6. Popplet: Great for mapping out a project . Popplet is a mind mapping app that allows for the insertion of pictures and allows for the ability to draw ideas in a cell.

7. MindNode: Another mindmap/concept mapping app. Like Popplet, students can insert pictures, change colors and styles of the map. A fantastic app for mapping out the entire project on a single sheet.

8.Paper by 53: Paper is…paper. Paper allows for the use of various drawing tools on a blank canvas. Students can create a notebook where they can draw out each scene and insert text where appropriate. After the storyboard is complete, the notebook can be exported as a PDF.

9. Evernote: A fantastic note-taking app. First, create a notebook for the project. Second, add a new note for each scene or section. Allows for the insertion of pictures as well.

10. Paste by 53: From the people that brought you Paper, Paste is a new take on the slide deck. Paste features a simple drag and drop interface where, along with text, you can insert pictures, links, and documents. And, Paper integrates very nicely with Paste. Simply drag from Paper into Paste.




5 Ways to Deliver Interactive Presentations




Nearpod/PearDeck
 — Nearpod and PearDeck are both great interactive presentation apps. I put them together because they’re the same type of presentation app. As the teacher, you can insert assessments, videos, polls, and drawing activities. The students are engaged because they are literally participating in the presentation.

Google Slides Q&A — Ask students to post ideas, questions, or comments to your Google Slides presentation. During the presentation, the teacher is gathering questions and comments that are posed by the participants. Students can then vote on which questions or comments they find most relevant then, the teacher can show the questions on the presentation screen and address each question individually.

Socrative — Use Socrative to pose questions periodically throughout the presentation. Have students use their notes to address the questions in Socrative. The questions can be multiple choice, true/false, or short answer.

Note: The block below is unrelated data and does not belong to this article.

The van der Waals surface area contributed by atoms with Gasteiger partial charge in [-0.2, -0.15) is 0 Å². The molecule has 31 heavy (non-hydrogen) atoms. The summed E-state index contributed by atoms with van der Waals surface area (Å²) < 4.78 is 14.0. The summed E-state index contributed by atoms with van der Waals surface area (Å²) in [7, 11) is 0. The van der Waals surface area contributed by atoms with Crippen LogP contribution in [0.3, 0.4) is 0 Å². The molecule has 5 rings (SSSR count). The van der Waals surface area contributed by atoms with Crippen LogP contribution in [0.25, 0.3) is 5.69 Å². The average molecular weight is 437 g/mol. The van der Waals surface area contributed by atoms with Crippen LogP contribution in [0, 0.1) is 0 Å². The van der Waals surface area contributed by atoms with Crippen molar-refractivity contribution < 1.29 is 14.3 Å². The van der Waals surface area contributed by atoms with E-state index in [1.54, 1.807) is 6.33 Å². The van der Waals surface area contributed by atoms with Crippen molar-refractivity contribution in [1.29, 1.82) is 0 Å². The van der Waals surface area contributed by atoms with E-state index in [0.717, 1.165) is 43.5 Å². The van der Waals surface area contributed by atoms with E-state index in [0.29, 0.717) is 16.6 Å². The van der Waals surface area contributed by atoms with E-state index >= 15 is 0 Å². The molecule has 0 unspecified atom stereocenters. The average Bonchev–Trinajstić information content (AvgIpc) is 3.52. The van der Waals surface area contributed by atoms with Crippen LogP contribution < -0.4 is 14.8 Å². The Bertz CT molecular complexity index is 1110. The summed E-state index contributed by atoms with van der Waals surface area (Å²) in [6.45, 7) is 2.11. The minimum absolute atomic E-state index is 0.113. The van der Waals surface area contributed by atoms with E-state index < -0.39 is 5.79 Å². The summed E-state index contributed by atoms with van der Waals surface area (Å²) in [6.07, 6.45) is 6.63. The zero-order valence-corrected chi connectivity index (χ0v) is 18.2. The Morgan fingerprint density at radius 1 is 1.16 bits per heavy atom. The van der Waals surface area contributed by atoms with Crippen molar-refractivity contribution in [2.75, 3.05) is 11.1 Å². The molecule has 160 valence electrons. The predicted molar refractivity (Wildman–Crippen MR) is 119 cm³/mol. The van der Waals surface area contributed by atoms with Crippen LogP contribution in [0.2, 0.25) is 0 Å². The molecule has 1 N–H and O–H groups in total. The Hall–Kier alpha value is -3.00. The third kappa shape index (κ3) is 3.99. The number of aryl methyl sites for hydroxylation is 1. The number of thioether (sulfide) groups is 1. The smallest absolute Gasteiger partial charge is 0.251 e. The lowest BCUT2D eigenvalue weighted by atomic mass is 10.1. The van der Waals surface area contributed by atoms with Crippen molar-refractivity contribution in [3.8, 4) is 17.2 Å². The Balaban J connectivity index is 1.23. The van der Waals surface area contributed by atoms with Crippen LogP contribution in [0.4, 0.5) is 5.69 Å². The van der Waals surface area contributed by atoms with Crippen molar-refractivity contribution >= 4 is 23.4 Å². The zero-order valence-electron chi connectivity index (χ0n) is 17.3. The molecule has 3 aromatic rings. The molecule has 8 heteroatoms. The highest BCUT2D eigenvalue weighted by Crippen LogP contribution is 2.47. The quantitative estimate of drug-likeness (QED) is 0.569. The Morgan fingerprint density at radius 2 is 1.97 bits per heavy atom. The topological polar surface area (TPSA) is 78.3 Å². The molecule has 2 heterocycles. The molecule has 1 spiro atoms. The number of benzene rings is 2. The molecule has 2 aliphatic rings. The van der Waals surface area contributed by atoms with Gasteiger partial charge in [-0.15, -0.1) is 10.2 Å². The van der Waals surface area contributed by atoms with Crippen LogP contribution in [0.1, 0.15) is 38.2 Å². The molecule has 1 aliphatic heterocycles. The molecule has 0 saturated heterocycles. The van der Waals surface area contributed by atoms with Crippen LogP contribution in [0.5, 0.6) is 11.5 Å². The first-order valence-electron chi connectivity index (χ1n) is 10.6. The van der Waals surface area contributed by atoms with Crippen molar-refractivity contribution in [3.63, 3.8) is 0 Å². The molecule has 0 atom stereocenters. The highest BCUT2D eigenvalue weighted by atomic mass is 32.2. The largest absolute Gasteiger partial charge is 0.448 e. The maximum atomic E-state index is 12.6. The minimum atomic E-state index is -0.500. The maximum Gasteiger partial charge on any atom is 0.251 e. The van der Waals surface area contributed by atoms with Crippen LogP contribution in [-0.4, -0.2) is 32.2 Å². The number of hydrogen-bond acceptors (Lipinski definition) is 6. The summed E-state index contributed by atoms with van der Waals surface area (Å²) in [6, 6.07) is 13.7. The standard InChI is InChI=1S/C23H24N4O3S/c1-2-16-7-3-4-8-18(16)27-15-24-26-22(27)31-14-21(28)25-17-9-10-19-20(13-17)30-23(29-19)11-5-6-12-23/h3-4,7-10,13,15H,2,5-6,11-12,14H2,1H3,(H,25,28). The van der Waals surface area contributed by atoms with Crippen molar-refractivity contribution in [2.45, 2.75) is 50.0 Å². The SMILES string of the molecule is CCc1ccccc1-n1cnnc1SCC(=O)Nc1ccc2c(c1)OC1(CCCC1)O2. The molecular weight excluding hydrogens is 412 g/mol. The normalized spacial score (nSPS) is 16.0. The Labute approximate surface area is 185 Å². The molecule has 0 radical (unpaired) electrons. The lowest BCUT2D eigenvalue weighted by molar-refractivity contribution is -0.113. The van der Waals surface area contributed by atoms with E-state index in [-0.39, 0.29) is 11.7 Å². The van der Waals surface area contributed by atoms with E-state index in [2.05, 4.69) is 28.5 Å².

Recap — Use Recap for student questions and comments. The teacher can choose discussion topics from the lecture. Then, during the lecture, teachers can post questions on Recap for the students to address. It can be used as a safe classroom chat tool. Teachers can use Recap not only pose questions for the students to answer, but use it for student discussion, digging deeper into the topic.

EdPuzzle — Record your lecture and have your students answer questions about the lecture. EdPuzzle is not only great to insert questions into professional videos and documentaries, but teachers can upload their own lectures, then, insert questions throughout their lecture. This is a great way to flip your classroom or plan for a day where the teacher is physically not in the classroom.

Friday, December 29, 2017

9 Apps To Help Get Your Students Writing

Sometimes you’ll find that your students need a little inspiration to get started in their writing. The following apps can give them the push they need.

Tag Journal: Ask students to journal. They can journal about a memory or about their day or week. In some cases, thinking about a memory can spark creativity and give them a topic to write about. Or, ask them to review past journal entries for ideas. The thing that makes Tag Journal unique is that it allows you to “tag” entries. A student can tag certain themes, places, and people for easy retrieval later.

Padlet: Ask students to fee associate things that come to mind and create a Padlet. Have students create topics as headers for columns and then fill out those columns. For example, columns could be titled “Home,” “Work,” and “School.” They can populate the columns with terms that come to mind in each of those categories.

Lists for Writers: A great way to break writer's block. If a student is stuck because they need the right name, place, phrase, or setting, Lists for Writers can help. It is a fantastic resource to help get the writer back into their writing.
Story Starters for iPad: It’s all in the name. Story Starters for the iPad is a fantastic way to start a writing project. A student can simply take a look at the main menu, which includes speeches, phrases, pictures, and settings, and choose which inspiration they’d like to start their story with.

Skitch: A fabulous markup tool. Skitch can be used in many ways in the classroom. For writing inspiration, ask students to take pictures of people, locations, and/or things. Then, using the markup tool, they can describe the pictures, giving them characteristics that can be used in their story.

MindNode 5: Great for organizing ideas. Asks students to write down people, places or ideas. Then, ask them to free associate about those topics. After a certain amount of time, connect those ideas. The result is a skeleton of a story.

Popplet: Another great way to mind map or organize a story. It’s kinda like MindNode in that you can connect ideas and maps. The difference is in the usability and design. Again, have students free associate and connect ideas they can use in their writing.